Earlier last month, a former emergency room physician shared his belief with CNN that people need a “stop day” — a 24-hour period of rest — or their bodies would face the consequences of poor health such as depression and anxiety.
The concept of a day of rest, where the body has time to slow down and rejuvenate, is a tradition rooted in Western and Biblical culture, according to Matthew Sleeth, author of “24/6: A Prescription for a Healthier, Happier Life.”
Today, a new study by a researcher at the Center for Advanced Studies at the Juan March Institute in Madrid, Spain breathes new life into another long-held tradition: the role of husbands and wives in marriage.
“Egalitarianism, Housework, and Sexual Frequency in Marriage” shatters the notion of the benefits gender equality provides for heterosexual men and women, specifically when it comes to marital sex.
According to the study, authored by Sabino Kornrich and co-authored by University of Washington researchers Julie Brines and Katrina Leupp, married couples where men and women display gender differences, not similarities, experience a greater degree of sexual frequency.
“Households in which men do more traditionally male labor and women do more traditionally female labor report higher sexual frequency,” the researchers noted in the study published in the February edition of the American Sociological Review.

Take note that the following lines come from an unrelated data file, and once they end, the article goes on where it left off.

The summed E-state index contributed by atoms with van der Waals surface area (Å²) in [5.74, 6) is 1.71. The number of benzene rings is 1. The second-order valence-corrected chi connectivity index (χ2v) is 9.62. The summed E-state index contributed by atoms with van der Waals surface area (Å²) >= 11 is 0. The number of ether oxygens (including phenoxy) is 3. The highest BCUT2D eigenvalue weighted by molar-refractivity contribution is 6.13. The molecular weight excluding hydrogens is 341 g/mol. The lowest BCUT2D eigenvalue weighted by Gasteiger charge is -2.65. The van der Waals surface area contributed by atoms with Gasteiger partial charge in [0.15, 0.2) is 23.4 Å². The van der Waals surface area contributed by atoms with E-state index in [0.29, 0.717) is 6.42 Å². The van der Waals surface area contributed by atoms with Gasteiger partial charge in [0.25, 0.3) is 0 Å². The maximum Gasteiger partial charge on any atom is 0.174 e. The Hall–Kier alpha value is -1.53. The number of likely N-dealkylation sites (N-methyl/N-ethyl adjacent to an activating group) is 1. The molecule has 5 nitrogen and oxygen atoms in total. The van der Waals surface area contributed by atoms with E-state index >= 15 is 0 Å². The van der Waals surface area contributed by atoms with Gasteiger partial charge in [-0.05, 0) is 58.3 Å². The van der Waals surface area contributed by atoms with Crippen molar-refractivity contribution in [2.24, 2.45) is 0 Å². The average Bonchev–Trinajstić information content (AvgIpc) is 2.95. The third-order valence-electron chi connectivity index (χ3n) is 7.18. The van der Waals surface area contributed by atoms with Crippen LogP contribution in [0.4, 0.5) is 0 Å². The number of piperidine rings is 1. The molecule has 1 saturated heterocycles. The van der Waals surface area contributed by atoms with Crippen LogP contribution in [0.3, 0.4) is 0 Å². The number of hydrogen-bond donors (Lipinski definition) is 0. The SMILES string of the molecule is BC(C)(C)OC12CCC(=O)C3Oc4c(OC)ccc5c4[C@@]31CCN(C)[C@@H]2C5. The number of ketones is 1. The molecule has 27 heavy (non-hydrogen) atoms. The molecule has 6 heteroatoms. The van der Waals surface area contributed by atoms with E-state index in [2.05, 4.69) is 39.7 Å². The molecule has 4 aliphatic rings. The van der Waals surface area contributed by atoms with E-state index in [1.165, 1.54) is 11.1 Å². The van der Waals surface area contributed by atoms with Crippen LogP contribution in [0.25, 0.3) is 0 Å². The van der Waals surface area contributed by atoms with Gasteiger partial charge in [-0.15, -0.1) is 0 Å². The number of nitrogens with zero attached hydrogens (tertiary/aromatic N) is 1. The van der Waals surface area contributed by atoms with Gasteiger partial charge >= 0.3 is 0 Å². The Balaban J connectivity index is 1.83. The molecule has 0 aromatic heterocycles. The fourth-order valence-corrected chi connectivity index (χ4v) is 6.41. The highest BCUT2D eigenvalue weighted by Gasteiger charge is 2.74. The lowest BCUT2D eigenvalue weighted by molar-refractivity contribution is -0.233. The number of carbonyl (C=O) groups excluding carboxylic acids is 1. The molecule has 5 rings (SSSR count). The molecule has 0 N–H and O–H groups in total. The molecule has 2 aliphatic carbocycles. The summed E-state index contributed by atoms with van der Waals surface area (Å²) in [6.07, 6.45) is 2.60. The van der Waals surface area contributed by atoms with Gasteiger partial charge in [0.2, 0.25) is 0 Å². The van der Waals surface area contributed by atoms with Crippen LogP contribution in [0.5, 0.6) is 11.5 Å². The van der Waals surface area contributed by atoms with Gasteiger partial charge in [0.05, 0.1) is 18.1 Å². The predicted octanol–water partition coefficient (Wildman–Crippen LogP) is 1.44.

“Among heterosexual couples, the relationship between housework and a couple’s sex life is governed by a gendered set of sexual scripts.”
Traditional male “non-core” tasks were defined as outdoor work, paying bills, auto maintenance, and driving.
Traditional female “core” tasks were defined as preparing meals, washing dishes, cleaning house, shopping, and washing and ironing.
The study’s findings are based on data compiled for Wave II of the National Survey of Families and Households conducted from 1992-1994. The national sample involved answers from respondents in more than 13,000 households.
Kornich and his co-authors believe this is the most current data available and that their findings would still be relevant if a similar sampling was conducted today.
“Given the durability of some features of marriage, including the gendered division of labor, we suspect our results would still hold despite the time that has passed since the data were collected,” the researchers observed.
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